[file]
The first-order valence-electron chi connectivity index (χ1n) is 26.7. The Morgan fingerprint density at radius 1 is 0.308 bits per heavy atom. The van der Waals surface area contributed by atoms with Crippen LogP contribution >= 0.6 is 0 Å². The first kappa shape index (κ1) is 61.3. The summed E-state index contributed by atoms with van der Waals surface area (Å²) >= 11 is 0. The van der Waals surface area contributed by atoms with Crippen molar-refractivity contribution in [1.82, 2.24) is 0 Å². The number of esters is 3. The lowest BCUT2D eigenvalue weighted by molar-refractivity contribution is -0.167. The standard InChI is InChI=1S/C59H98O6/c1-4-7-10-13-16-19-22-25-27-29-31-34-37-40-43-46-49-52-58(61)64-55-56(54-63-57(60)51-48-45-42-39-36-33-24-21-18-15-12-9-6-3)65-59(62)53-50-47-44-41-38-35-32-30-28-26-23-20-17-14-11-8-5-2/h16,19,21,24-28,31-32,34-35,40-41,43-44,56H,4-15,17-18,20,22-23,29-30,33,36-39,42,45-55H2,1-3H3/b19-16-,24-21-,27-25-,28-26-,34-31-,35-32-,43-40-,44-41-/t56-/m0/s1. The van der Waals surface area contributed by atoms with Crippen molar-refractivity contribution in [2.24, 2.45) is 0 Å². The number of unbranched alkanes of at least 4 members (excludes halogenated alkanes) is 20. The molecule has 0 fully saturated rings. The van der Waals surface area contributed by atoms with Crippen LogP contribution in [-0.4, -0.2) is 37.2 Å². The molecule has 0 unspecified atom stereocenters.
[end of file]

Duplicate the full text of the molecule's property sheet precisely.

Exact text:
The first-order valence-electron chi connectivity index (χ1n) is 26.7. The Morgan fingerprint density at radius 1 is 0.308 bits per heavy atom. The van der Waals surface area contributed by atoms with Crippen LogP contribution >= 0.6 is 0 Å². The first kappa shape index (κ1) is 61.3. The summed E-state index contributed by atoms with van der Waals surface area (Å²) >= 11 is 0. The van der Waals surface area contributed by atoms with Crippen molar-refractivity contribution in [1.82, 2.24) is 0 Å². The number of esters is 3. The lowest BCUT2D eigenvalue weighted by molar-refractivity contribution is -0.167. The standard InChI is InChI=1S/C59H98O6/c1-4-7-10-13-16-19-22-25-27-29-31-34-37-40-43-46-49-52-58(61)64-55-56(54-63-57(60)51-48-45-42-39-36-33-24-21-18-15-12-9-6-3)65-59(62)53-50-47-44-41-38-35-32-30-28-26-23-20-17-14-11-8-5-2/h16,19,21,24-28,31-32,34-35,40-41,43-44,56H,4-15,17-18,20,22-23,29-30,33,36-39,42,45-55H2,1-3H3/b19-16-,24-21-,27-25-,28-26-,34-31-,35-32-,43-40-,44-41-/t56-/m0/s1. The van der Waals surface area contributed by atoms with Crippen molar-refractivity contribution in [2.24, 2.45) is 0 Å². The number of unbranched alkanes of at least 4 members (excludes halogenated alkanes) is 20. The molecule has 0 fully saturated rings. The van der Waals surface area contributed by atoms with Crippen LogP contribution in [-0.4, -0.2) is 37.2 Å². The molecule has 0 unspecified atom stereocenters.